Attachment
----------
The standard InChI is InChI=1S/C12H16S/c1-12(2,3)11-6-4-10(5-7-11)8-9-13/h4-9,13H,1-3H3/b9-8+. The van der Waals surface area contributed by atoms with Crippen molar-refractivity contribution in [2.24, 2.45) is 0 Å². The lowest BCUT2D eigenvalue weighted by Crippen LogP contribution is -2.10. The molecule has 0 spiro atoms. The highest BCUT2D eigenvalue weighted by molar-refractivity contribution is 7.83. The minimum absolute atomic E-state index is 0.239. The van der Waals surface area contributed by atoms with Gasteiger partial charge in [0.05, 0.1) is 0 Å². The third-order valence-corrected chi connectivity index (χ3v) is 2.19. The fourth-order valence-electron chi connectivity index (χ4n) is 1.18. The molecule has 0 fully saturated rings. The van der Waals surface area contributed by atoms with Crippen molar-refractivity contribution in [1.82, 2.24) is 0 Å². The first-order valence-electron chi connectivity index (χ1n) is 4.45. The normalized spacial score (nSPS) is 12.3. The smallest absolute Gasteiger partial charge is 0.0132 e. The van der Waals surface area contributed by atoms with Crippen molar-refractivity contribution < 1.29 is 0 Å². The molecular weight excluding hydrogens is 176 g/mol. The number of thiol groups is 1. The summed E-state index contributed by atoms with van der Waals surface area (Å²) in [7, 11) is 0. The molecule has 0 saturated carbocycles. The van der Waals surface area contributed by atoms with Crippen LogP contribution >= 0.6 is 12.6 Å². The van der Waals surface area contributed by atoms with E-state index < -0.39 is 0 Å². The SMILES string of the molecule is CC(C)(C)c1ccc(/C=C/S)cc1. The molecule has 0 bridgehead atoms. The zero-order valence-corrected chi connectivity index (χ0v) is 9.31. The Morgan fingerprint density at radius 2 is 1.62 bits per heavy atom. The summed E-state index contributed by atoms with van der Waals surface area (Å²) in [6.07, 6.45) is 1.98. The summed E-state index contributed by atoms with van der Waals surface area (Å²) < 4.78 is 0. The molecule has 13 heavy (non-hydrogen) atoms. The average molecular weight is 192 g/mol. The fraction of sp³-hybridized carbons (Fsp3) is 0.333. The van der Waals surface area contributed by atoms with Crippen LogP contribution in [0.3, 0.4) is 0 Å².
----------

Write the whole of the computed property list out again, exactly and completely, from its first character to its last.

The standard InChI is InChI=1S/C12H16S/c1-12(2,3)11-6-4-10(5-7-11)8-9-13/h4-9,13H,1-3H3/b9-8+. The van der Waals surface area contributed by atoms with Crippen molar-refractivity contribution in [2.24, 2.45) is 0 Å². The lowest BCUT2D eigenvalue weighted by Crippen LogP contribution is -2.10. The molecule has 0 spiro atoms. The highest BCUT2D eigenvalue weighted by molar-refractivity contribution is 7.83. The minimum absolute atomic E-state index is 0.239. The van der Waals surface area contributed by atoms with Gasteiger partial charge in [0.05, 0.1) is 0 Å². The third-order valence-corrected chi connectivity index (χ3v) is 2.19. The fourth-order valence-electron chi connectivity index (χ4n) is 1.18. The molecule has 0 fully saturated rings. The van der Waals surface area contributed by atoms with Crippen molar-refractivity contribution in [1.82, 2.24) is 0 Å². The first-order valence-electron chi connectivity index (χ1n) is 4.45. The normalized spacial score (nSPS) is 12.3. The smallest absolute Gasteiger partial charge is 0.0132 e. The van der Waals surface area contributed by atoms with Crippen molar-refractivity contribution < 1.29 is 0 Å². The molecular weight excluding hydrogens is 176 g/mol. The number of thiol groups is 1. The summed E-state index contributed by atoms with van der Waals surface area (Å²) in [7, 11) is 0. The molecule has 0 saturated carbocycles. The van der Waals surface area contributed by atoms with Crippen LogP contribution >= 0.6 is 12.6 Å². The van der Waals surface area contributed by atoms with E-state index < -0.39 is 0 Å². The SMILES string of the molecule is CC(C)(C)c1ccc(/C=C/S)cc1. The molecule has 0 bridgehead atoms. The zero-order valence-corrected chi connectivity index (χ0v) is 9.31. The Morgan fingerprint density at radius 2 is 1.62 bits per heavy atom. The summed E-state index contributed by atoms with van der Waals surface area (Å²) in [6.07, 6.45) is 1.98. The summed E-state index contributed by atoms with van der Waals surface area (Å²) < 4.78 is 0. The molecule has 13 heavy (non-hydrogen) atoms. The average molecular weight is 192 g/mol. The fraction of sp³-hybridized carbons (Fsp3) is 0.333. The van der Waals surface area contributed by atoms with Crippen LogP contribution in [0.3, 0.4) is 0 Å².